Audio Joiner - Merge Audio Files

Merge audio files together



An offline tool to join a set of segmented audio files into a single media file. This is useful to join segmented DASH streams.


This web application is meant to help you join a set of media files without the need to install a native application. It works completely offline meaning that you can disconnect yourself from the internet when the page completely loads and perform your audio joining tasks. You just need to download the segmented files locally and drop them into the view. Change the order of files using the "3-dot" button. Note that if a media file is not supported, you will get a notification box and this particular item will be ignored. You can also mark the "Keep Playing" checkbox to allow the page to play the inserted audio files one by one. When the input files are in order, you can optionally set the delay between each track during the merging process. A positive delay inserts a silent period between the tracks and a negative delay overlaps alongside tracks into each other. If your input media segments are perfectly in sync, there is no need to apply any delaying period. Now press the "Join" button to allow the page to parse and concatenate the media files into a single file. The output file will be displayed in the "Downloads" section of this page. You can use the embedded player to listen to the output file. Note that you can apply new settings and request a new merge without the need to reinsert all the input media segments.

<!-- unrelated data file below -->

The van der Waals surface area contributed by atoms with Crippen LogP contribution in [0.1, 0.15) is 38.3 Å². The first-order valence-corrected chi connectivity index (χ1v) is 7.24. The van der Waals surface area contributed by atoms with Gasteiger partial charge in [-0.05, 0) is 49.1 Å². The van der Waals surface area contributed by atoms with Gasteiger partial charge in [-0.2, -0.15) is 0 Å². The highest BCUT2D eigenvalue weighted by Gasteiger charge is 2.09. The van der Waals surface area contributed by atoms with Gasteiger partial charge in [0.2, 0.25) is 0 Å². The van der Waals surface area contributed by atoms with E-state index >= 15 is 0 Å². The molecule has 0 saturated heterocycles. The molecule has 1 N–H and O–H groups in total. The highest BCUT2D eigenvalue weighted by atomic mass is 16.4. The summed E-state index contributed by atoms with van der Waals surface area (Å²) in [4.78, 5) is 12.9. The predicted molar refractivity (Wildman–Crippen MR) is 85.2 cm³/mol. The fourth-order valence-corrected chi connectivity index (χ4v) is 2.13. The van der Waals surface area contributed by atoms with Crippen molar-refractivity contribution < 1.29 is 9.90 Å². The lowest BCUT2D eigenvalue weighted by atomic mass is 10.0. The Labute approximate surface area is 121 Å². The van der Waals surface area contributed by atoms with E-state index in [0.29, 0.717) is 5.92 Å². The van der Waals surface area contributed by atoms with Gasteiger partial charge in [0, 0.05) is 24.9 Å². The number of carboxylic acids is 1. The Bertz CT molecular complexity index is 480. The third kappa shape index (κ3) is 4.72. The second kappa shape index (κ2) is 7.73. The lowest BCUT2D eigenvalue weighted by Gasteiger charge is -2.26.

Technical Notes

This tool uses "AudioContext" component of your browser to convert a media stream into an audio buffer. An audio buffer is the actual decoded binary data which is equivalent to PCM (Pulse-Code Modulation) binary array. The audio buffer can have multiple channels. Each channel keeps its PCM data. Also, each audio buffer has a bitrate value to inform a media player how to use the PCM data. This page first decodes the inputs using the built-in "AudioContext" in your browser, then joins the audio buffers into a new audio buffer. The final audio buffer is long enough to contain all the segmented buffers. If there is a delay, this delay adjusts the offset of inserting audio buffers into the final buffer. When the insertion process is over, the final buffer is converted to WAV format just by adding a few required headers to the available data. This binary data is now passed to an audio element.

Note that to keep the original quality, this page uses WAV audio format which guarantees the final merged audio has the same quality as the inputs. You can always use online tools to convert the generated WAV audio to other formats but note that most likely this process is lossy which means that the audio quality might get reduced.

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